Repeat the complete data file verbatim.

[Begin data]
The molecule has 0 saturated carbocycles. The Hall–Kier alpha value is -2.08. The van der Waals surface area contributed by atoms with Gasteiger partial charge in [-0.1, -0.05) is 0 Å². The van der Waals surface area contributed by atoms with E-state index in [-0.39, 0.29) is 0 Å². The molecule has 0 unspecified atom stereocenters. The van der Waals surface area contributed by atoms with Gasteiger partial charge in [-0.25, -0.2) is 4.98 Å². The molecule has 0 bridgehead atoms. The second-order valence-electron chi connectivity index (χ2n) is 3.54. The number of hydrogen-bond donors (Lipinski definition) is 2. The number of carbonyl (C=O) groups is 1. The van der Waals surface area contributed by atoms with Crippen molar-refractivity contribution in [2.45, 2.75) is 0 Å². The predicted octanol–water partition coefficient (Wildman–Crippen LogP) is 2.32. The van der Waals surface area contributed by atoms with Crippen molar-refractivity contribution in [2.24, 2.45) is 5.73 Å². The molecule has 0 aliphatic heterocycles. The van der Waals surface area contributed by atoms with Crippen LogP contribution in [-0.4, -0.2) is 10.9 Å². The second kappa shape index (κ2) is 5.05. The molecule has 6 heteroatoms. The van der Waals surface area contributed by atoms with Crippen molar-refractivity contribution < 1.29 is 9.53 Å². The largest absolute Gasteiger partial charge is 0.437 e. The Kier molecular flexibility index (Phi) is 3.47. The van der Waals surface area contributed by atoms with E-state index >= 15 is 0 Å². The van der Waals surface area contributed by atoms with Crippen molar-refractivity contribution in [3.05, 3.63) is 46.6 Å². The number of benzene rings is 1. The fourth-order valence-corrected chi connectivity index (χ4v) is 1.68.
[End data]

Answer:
The molecule has 0 saturated carbocycles. The Hall–Kier alpha value is -2.08. The van der Waals surface area contributed by atoms with Gasteiger partial charge in [-0.1, -0.05) is 0 Å². The van der Waals surface area contributed by atoms with E-state index in [-0.39, 0.29) is 0 Å². The molecule has 0 unspecified atom stereocenters. The van der Waals surface area contributed by atoms with Gasteiger partial charge in [-0.25, -0.2) is 4.98 Å². The molecule has 0 bridgehead atoms. The second-order valence-electron chi connectivity index (χ2n) is 3.54. The number of hydrogen-bond donors (Lipinski definition) is 2. The number of carbonyl (C=O) groups is 1. The van der Waals surface area contributed by atoms with Crippen molar-refractivity contribution in [2.45, 2.75) is 0 Å². The predicted octanol–water partition coefficient (Wildman–Crippen LogP) is 2.32. The van der Waals surface area contributed by atoms with Crippen molar-refractivity contribution in [2.24, 2.45) is 5.73 Å². The molecule has 0 aliphatic heterocycles. The van der Waals surface area contributed by atoms with Crippen LogP contribution in [-0.4, -0.2) is 10.9 Å². The second kappa shape index (κ2) is 5.05. The molecule has 6 heteroatoms. The van der Waals surface area contributed by atoms with Crippen molar-refractivity contribution < 1.29 is 9.53 Å². The largest absolute Gasteiger partial charge is 0.437 e. The Kier molecular flexibility index (Phi) is 3.47. The van der Waals surface area contributed by atoms with E-state index >= 15 is 0 Å². The van der Waals surface area contributed by atoms with Crippen molar-refractivity contribution in [3.05, 3.63) is 46.6 Å². The number of benzene rings is 1. The fourth-order valence-corrected chi connectivity index (χ4v) is 1.68.